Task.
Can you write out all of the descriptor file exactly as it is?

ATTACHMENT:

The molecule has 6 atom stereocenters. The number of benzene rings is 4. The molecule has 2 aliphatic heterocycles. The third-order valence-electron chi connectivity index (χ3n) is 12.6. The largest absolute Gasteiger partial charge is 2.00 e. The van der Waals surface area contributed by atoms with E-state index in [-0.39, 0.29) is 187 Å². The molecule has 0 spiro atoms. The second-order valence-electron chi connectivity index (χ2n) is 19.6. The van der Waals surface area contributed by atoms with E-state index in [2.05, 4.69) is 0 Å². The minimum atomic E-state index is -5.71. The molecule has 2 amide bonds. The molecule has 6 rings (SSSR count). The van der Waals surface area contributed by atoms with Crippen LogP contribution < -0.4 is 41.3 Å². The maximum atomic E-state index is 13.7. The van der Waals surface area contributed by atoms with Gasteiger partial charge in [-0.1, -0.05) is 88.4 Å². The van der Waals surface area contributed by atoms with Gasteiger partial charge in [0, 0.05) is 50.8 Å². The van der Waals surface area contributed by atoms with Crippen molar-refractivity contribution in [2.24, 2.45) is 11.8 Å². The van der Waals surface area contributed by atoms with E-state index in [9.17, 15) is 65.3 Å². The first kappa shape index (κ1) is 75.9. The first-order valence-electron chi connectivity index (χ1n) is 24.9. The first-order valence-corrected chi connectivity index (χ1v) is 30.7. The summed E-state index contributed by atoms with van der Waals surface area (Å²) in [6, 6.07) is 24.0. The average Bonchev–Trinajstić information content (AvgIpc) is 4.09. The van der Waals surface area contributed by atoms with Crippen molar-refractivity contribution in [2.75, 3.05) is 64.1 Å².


The molecule has 6 atom stereocenters. The number of benzene rings is 4. The molecule has 2 aliphatic heterocycles. The third-order valence-electron chi connectivity index (χ3n) is 12.6. The largest absolute Gasteiger partial charge is 2.00 e. The van der Waals surface area contributed by atoms with E-state index in [-0.39, 0.29) is 187 Å². The molecule has 0 spiro atoms. The second-order valence-electron chi connectivity index (χ2n) is 19.6. The van der Waals surface area contributed by atoms with E-state index in [2.05, 4.69) is 0 Å². The minimum atomic E-state index is -5.71. The molecule has 2 amide bonds. The molecule has 6 rings (SSSR count). The van der Waals surface area contributed by atoms with Crippen LogP contribution < -0.4 is 41.3 Å². The maximum atomic E-state index is 13.7. The van der Waals surface area contributed by atoms with Gasteiger partial charge in [-0.1, -0.05) is 88.4 Å². The van der Waals surface area contributed by atoms with Gasteiger partial charge in [0, 0.05) is 50.8 Å². The van der Waals surface area contributed by atoms with Crippen molar-refractivity contribution in [2.24, 2.45) is 11.8 Å². The van der Waals surface area contributed by atoms with E-state index in [9.17, 15) is 65.3 Å². The first kappa shape index (κ1) is 75.9. The first-order valence-electron chi connectivity index (χ1n) is 24.9. The first-order valence-corrected chi connectivity index (χ1v) is 30.7. The summed E-state index contributed by atoms with van der Waals surface area (Å²) in [6, 6.07) is 24.0. The average Bonchev–Trinajstić information content (AvgIpc) is 4.09. The van der Waals surface area contributed by atoms with Crippen molar-refractivity contribution in [2.75, 3.05) is 64.1 Å².